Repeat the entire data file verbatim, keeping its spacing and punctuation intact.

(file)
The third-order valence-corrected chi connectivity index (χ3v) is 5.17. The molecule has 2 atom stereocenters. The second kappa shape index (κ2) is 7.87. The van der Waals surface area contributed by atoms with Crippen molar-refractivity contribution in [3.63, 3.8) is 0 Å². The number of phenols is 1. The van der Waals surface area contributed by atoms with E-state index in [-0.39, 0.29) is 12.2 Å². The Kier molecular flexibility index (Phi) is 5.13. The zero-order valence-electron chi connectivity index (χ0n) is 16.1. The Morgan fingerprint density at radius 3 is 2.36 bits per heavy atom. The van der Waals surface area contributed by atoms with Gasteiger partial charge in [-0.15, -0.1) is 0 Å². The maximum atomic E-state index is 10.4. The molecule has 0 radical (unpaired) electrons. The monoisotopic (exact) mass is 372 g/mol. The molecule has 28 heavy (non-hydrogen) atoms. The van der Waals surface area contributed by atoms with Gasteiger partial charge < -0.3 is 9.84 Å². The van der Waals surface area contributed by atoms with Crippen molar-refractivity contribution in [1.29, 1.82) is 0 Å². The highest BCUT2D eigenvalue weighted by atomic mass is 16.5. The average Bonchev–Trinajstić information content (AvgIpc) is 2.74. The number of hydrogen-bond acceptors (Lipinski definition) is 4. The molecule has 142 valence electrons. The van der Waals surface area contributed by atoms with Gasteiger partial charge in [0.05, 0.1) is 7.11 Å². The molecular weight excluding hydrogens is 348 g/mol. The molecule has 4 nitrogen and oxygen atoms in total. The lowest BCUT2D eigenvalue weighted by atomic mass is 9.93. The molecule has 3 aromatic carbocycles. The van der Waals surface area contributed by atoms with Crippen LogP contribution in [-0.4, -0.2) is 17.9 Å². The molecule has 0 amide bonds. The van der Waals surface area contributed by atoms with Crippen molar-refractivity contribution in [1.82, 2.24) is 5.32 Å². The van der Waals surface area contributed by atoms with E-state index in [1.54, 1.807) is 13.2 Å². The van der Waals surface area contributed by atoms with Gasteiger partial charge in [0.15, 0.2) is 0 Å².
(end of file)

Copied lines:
The third-order valence-corrected chi connectivity index (χ3v) is 5.17. The molecule has 2 atom stereocenters. The second kappa shape index (κ2) is 7.87. The van der Waals surface area contributed by atoms with Crippen molar-refractivity contribution in [3.63, 3.8) is 0 Å². The number of phenols is 1. The van der Waals surface area contributed by atoms with E-state index in [-0.39, 0.29) is 12.2 Å². The Kier molecular flexibility index (Phi) is 5.13. The zero-order valence-electron chi connectivity index (χ0n) is 16.1. The Morgan fingerprint density at radius 3 is 2.36 bits per heavy atom. The van der Waals surface area contributed by atoms with Gasteiger partial charge in [-0.15, -0.1) is 0 Å². The maximum atomic E-state index is 10.4. The molecule has 0 radical (unpaired) electrons. The monoisotopic (exact) mass is 372 g/mol. The molecule has 28 heavy (non-hydrogen) atoms. The van der Waals surface area contributed by atoms with Gasteiger partial charge < -0.3 is 9.84 Å². The van der Waals surface area contributed by atoms with Crippen molar-refractivity contribution in [1.29, 1.82) is 0 Å². The highest BCUT2D eigenvalue weighted by atomic mass is 16.5. The average Bonchev–Trinajstić information content (AvgIpc) is 2.74. The number of hydrogen-bond acceptors (Lipinski definition) is 4. The molecule has 142 valence electrons. The van der Waals surface area contributed by atoms with Gasteiger partial charge in [0.05, 0.1) is 7.11 Å². The molecular weight excluding hydrogens is 348 g/mol. The molecule has 4 nitrogen and oxygen atoms in total. The lowest BCUT2D eigenvalue weighted by atomic mass is 9.93. The molecule has 3 aromatic carbocycles. The van der Waals surface area contributed by atoms with Crippen LogP contribution in [-0.4, -0.2) is 17.9 Å². The molecule has 0 amide bonds. The van der Waals surface area contributed by atoms with Crippen molar-refractivity contribution in [1.82, 2.24) is 5.32 Å². The van der Waals surface area contributed by atoms with E-state index in [1.54, 1.807) is 13.2 Å². The van der Waals surface area contributed by atoms with Gasteiger partial charge in [0.15, 0.2) is 0 Å².